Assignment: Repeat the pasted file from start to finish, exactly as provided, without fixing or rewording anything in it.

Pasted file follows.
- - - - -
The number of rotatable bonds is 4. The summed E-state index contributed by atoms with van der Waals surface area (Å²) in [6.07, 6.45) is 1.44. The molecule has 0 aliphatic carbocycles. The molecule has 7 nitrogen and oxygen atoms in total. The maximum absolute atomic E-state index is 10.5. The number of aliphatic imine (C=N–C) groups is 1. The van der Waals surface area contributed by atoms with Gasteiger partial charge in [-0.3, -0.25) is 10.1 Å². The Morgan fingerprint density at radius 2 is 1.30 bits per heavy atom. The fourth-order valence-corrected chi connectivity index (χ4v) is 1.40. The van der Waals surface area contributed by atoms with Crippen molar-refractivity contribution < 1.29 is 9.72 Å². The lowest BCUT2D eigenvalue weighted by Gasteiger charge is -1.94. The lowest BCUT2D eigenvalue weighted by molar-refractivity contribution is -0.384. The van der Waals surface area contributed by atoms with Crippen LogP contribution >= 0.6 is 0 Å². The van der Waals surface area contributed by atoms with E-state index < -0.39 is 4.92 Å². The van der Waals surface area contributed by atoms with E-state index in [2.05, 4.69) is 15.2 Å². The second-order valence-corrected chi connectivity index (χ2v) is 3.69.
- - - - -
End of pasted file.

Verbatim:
The number of rotatable bonds is 4. The summed E-state index contributed by atoms with van der Waals surface area (Å²) in [6.07, 6.45) is 1.44. The molecule has 0 aliphatic carbocycles. The molecule has 7 nitrogen and oxygen atoms in total. The maximum absolute atomic E-state index is 10.5. The number of aliphatic imine (C=N–C) groups is 1. The van der Waals surface area contributed by atoms with Gasteiger partial charge in [-0.3, -0.25) is 10.1 Å². The Morgan fingerprint density at radius 2 is 1.30 bits per heavy atom. The fourth-order valence-corrected chi connectivity index (χ4v) is 1.40. The van der Waals surface area contributed by atoms with Crippen molar-refractivity contribution < 1.29 is 9.72 Å². The lowest BCUT2D eigenvalue weighted by Gasteiger charge is -1.94. The lowest BCUT2D eigenvalue weighted by molar-refractivity contribution is -0.384. The van der Waals surface area contributed by atoms with Crippen LogP contribution >= 0.6 is 0 Å². The van der Waals surface area contributed by atoms with E-state index < -0.39 is 4.92 Å². The van der Waals surface area contributed by atoms with E-state index in [2.05, 4.69) is 15.2 Å². The second-order valence-corrected chi connectivity index (χ2v) is 3.69.